“Boris Johnson and Rishi Sunak are not only threatening Scotland’s recovery by imposing Tory austerity cuts on family incomes, but their actions will actively undermine anti-poverty measures implemented by the Scottish Government.

“I am urging them to U-turn on these plans, make the Universal Credit uplift permanent and extend it to legacy benefits.”

She added: “This reports also lays bare the serious financial blow single parent families – who are already disproportionately impacted by the UK’s welfare policies – could see if the cuts go ahead.

“Even with a full-time job on the National Living Wage, a single parent with two children aged 3 and 7 will be £66-a-week short of the Minimum Income Standard.”

A couple with two children aged three and seven years can achieve MIS if both parents work full-time at the National Living Wage or within 5% of this level if one parent works full-time and the other part-time.

However, only slightly more than one in four couples work full-time, sometimes owing to a lack of appropriate employment or other difficulties such as daycare availability or family health conditions.

Additionally, there are indicators that the cost of living is growing once again following a period of low inflation.

A family with children experienced a roughly 2.5 percent increase in their basic cost of living, excluding housing and daycare. While rent inflation was modest, childcare expenses increased by 3% to 4% for pre-school nursery spaces, and council tax increased by an average of 4%.

With the exception of the £20 rise to Universal Credit, this implies that the cost of living is increasing faster than social security benefits, which were only increased by 0.5% in April 2021. (in line with Consumer Price Inflation back in September 2020).

This year’s research aimed to ascertain how the public’s perceptions of what constitutes an acceptable level of life may have shifted as a result of the epidemic.

While the epidemic has had a significant impact on people’s lives, the public continues to emphasise the critical nature of a secure income that enables individuals to engage fully in society.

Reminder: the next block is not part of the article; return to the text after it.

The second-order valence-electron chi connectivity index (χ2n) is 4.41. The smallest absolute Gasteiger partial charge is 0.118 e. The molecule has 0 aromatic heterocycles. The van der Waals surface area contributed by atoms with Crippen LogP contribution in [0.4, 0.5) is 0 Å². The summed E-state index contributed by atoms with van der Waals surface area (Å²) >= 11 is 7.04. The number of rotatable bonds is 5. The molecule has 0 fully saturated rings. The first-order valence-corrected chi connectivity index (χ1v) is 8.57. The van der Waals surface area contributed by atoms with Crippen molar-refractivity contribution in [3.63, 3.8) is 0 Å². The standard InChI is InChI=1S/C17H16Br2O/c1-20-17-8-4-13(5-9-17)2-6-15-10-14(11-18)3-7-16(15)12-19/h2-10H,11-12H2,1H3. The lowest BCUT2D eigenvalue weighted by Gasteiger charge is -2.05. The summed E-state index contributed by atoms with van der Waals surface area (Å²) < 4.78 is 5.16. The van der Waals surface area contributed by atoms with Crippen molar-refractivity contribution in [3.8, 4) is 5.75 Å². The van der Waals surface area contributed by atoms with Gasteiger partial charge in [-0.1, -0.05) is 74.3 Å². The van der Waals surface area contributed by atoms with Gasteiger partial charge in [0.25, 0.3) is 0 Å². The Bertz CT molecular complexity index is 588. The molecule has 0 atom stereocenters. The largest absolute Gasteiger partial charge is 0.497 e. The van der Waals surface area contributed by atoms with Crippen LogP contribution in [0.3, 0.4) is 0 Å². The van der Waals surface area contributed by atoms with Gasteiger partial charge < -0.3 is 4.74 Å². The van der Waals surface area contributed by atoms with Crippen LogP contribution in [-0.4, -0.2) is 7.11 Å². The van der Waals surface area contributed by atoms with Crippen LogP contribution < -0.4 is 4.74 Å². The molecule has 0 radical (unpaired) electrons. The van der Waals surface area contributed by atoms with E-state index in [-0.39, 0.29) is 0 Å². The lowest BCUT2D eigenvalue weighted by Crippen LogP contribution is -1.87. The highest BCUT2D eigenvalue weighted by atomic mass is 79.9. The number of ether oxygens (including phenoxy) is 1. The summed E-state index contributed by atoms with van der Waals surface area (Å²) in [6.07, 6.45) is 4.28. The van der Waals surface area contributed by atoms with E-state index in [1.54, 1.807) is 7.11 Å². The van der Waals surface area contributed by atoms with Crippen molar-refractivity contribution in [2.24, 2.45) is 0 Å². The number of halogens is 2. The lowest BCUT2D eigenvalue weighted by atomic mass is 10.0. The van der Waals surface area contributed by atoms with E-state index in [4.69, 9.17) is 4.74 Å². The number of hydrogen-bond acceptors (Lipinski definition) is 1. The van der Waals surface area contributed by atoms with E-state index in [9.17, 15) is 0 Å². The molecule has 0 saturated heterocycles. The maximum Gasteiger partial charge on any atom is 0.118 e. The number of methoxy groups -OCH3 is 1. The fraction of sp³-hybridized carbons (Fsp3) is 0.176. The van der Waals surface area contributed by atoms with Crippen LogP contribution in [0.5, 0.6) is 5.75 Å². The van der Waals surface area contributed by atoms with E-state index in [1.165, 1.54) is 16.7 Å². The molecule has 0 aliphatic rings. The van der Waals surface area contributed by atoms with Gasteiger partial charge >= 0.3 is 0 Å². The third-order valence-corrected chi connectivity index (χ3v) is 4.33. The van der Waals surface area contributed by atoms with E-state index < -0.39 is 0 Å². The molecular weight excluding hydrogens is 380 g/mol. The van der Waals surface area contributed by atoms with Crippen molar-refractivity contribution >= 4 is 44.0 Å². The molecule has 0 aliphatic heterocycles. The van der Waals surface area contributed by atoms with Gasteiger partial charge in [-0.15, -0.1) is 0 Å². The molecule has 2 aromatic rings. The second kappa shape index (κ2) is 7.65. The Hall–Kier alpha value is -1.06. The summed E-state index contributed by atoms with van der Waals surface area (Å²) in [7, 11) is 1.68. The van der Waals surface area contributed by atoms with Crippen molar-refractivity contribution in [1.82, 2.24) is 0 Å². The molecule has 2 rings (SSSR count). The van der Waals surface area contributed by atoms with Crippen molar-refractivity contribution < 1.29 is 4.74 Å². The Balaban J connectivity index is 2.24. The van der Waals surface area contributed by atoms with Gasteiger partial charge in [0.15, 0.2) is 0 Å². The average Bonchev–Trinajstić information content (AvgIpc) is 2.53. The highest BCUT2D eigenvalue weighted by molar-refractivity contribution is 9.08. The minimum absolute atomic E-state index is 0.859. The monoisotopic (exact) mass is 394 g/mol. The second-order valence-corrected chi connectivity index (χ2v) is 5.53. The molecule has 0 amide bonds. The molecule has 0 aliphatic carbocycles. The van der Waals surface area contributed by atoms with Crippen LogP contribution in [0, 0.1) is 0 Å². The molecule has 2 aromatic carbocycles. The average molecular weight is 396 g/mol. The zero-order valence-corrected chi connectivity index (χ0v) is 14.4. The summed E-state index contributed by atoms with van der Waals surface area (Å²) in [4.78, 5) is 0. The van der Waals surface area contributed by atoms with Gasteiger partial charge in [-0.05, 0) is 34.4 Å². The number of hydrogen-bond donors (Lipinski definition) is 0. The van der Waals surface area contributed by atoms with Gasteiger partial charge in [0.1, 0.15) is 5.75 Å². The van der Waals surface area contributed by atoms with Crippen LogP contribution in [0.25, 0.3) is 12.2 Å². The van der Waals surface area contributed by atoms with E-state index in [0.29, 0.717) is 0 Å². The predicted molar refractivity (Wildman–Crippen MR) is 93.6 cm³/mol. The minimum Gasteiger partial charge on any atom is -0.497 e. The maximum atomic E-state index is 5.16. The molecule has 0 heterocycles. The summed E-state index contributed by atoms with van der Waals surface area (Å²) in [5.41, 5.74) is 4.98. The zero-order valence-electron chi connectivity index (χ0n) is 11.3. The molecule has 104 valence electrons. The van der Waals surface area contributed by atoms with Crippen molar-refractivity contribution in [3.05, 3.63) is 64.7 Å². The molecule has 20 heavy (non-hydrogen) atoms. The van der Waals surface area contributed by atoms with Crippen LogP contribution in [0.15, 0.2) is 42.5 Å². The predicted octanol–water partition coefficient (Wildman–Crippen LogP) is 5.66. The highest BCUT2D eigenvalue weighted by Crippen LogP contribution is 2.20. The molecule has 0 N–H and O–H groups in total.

There may be substantial changes impacting minimal budgets in certain areas of life, such as shopping and technology, in the future, but it is too early to determine their long-term influence.

Abigail Davis, one of the report’s authors and Associate Director of Loughborough’s Centre for Research in Social Policy, said: “What we’ve heard from the members of the public drawn from across our society is that what’s needed for a minimum socially acceptable standard doesn’t fundamentally change, even under circumstances as challenging and unprecedented as these.

“But as COVID constraints lift for many, it’s worth bearing in mind that for a lot of households the restrictions of not being able to go out, take kids to after school activities or go on a family holiday remain because those are the things people go without when there isn’t enough to make ends meet.

“Taking money away from low-income households will make it even harder for them to meet this standard of living.”

Jonathan Reynolds MP, Labour’s Shadow Secretary of State for Work and Pensions, said: “The Government’s plan to cut Universal Credit for millions of families by £1,000 a year is morally and economically wrong.

“Under this Government millions of children are already living in poverty; this cut will only make things harder.

“It is time the Government saw sense, backed struggling families and cancelled their cut to Universal Credit. Labour would replace Universal Credit with a fairer social security system .”